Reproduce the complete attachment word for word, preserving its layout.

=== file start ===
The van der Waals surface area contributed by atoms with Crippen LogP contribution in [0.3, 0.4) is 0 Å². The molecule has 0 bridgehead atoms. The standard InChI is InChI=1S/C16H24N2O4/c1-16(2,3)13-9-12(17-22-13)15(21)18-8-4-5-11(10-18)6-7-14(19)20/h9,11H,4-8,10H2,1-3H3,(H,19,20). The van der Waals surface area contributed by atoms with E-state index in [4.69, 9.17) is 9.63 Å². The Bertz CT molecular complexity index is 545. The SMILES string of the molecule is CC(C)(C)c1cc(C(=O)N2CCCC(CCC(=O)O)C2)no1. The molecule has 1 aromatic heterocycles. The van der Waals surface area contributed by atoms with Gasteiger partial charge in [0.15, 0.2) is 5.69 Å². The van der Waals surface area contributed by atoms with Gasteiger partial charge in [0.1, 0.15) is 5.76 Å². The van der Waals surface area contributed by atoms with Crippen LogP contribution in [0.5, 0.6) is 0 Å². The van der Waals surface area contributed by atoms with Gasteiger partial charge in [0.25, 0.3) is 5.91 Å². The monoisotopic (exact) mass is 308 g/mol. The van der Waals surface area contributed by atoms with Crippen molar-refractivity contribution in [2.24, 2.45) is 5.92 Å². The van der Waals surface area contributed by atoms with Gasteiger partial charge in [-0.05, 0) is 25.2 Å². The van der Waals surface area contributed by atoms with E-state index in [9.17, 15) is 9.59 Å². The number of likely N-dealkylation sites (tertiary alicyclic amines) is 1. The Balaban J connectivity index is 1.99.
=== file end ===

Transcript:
The van der Waals surface area contributed by atoms with Crippen LogP contribution in [0.3, 0.4) is 0 Å². The molecule has 0 bridgehead atoms. The standard InChI is InChI=1S/C16H24N2O4/c1-16(2,3)13-9-12(17-22-13)15(21)18-8-4-5-11(10-18)6-7-14(19)20/h9,11H,4-8,10H2,1-3H3,(H,19,20). The van der Waals surface area contributed by atoms with E-state index in [4.69, 9.17) is 9.63 Å². The Bertz CT molecular complexity index is 545. The SMILES string of the molecule is CC(C)(C)c1cc(C(=O)N2CCCC(CCC(=O)O)C2)no1. The molecule has 1 aromatic heterocycles. The van der Waals surface area contributed by atoms with Gasteiger partial charge in [0.15, 0.2) is 5.69 Å². The van der Waals surface area contributed by atoms with Gasteiger partial charge in [0.1, 0.15) is 5.76 Å². The van der Waals surface area contributed by atoms with Crippen LogP contribution in [0.5, 0.6) is 0 Å². The van der Waals surface area contributed by atoms with Gasteiger partial charge in [0.25, 0.3) is 5.91 Å². The monoisotopic (exact) mass is 308 g/mol. The van der Waals surface area contributed by atoms with Crippen molar-refractivity contribution in [2.24, 2.45) is 5.92 Å². The van der Waals surface area contributed by atoms with Gasteiger partial charge in [-0.05, 0) is 25.2 Å². The van der Waals surface area contributed by atoms with E-state index in [9.17, 15) is 9.59 Å². The number of likely N-dealkylation sites (tertiary alicyclic amines) is 1. The Balaban J connectivity index is 1.99.